Interventions for preventing mastitis after childbirth (Review)
Date of this Version
Background: Despite the health benefits of breastfeeding, initiation and duration rates continue to fall short of international guidelines. Many factors influence a woman's decision to wean; the main reason cited for weaning is associated with lactation complications, such as mastitis.
Objectives: To assess the effects of preventive strategies for mastitis and the subsequent effect on breastfeeding duration.
Search strategy: We searched the Cochrane Pregnancy and Childbirth Group¿s Trials Register (November 2009), CENTRAL (The Cochrane Library 2009, Issue 4), MEDLINE (1950 to November 2009), EMBASE (1974 to November 2009), CINAHL (1981 to November 2009), MIDIRS (1971 to November 2009), IPA (1970 to November 2009), AMED (1985 to November 2009) and LILACS (1982 to November 2009).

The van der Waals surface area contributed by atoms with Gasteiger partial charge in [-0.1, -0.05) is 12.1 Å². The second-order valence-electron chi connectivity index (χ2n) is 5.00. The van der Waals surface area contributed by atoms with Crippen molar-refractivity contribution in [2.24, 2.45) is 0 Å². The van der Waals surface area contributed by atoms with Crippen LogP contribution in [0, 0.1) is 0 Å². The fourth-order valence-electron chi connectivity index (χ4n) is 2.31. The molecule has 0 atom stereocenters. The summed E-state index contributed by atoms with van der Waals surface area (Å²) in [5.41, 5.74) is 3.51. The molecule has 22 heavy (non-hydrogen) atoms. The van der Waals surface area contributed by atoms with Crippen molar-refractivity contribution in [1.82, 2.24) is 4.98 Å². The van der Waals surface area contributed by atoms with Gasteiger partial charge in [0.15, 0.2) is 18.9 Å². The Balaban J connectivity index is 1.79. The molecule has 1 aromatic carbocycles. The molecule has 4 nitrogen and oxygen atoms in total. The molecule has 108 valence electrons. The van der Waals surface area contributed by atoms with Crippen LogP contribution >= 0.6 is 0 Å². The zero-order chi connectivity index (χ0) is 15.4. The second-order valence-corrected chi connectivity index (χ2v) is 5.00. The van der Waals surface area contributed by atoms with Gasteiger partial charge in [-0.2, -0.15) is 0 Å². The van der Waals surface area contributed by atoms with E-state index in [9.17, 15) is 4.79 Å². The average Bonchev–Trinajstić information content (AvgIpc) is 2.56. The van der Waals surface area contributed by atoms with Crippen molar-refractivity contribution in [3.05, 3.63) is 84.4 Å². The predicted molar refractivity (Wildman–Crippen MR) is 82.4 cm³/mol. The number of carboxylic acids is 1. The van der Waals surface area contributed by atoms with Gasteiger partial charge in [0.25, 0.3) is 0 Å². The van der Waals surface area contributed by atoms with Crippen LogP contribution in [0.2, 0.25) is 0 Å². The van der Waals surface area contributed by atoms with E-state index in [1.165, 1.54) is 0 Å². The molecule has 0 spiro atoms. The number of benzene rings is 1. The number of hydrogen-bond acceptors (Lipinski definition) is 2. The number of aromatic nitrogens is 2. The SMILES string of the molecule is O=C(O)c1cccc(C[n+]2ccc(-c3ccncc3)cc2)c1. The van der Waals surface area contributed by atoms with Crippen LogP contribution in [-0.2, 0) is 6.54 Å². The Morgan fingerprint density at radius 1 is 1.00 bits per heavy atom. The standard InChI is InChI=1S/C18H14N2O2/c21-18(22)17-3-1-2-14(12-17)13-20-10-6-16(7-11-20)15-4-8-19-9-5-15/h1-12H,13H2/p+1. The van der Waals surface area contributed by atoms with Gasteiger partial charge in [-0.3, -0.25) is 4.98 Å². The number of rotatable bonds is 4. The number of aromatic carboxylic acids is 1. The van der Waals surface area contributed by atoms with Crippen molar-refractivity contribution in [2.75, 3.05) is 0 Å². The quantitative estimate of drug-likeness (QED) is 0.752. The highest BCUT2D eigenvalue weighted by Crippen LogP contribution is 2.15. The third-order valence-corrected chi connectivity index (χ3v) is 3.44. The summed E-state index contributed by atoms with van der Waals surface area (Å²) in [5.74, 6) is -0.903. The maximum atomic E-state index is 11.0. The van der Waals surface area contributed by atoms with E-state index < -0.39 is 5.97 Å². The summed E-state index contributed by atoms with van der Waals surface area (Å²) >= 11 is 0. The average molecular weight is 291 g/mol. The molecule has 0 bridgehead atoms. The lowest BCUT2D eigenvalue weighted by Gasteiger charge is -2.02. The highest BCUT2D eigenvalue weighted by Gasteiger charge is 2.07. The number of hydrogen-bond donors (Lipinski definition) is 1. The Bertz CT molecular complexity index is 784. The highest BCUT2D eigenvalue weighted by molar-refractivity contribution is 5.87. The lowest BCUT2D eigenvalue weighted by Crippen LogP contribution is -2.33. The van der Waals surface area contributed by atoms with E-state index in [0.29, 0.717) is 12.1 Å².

Selection criteria: We included randomised controlled trials of interventions for preventing mastitis in postpartum breastfeeding women.
Data collection and analysis: We independently identified relevant studies and assessed the trial quality. We contacted trial authors for missing data and information as appropriate.
Main results: We included five trials (involving 960 women). In three trials of 471 women, we found no significant differences in the incidence of mastitis between use of antibiotics and no antibiotics (risk ratio (RR) 0.43; 95% confidence interval (CI) 0.11 to 1.61; or in one trial of 99 women comparing two doses (RR 0.38; 95% CI 0.02 to 9.18). We found no significant differences for mastitis in three trials of specialist breastfeeding education with usual care (one trial); anti-secretory factor cereal (one trial); and mupirocin, fusidic acid ointment or breastfeeding advice (one trial).
Generally we found no differences in any of the trials for breastfeeding initiation or duration; or symptoms of mastitis.
This document has been peer reviewed.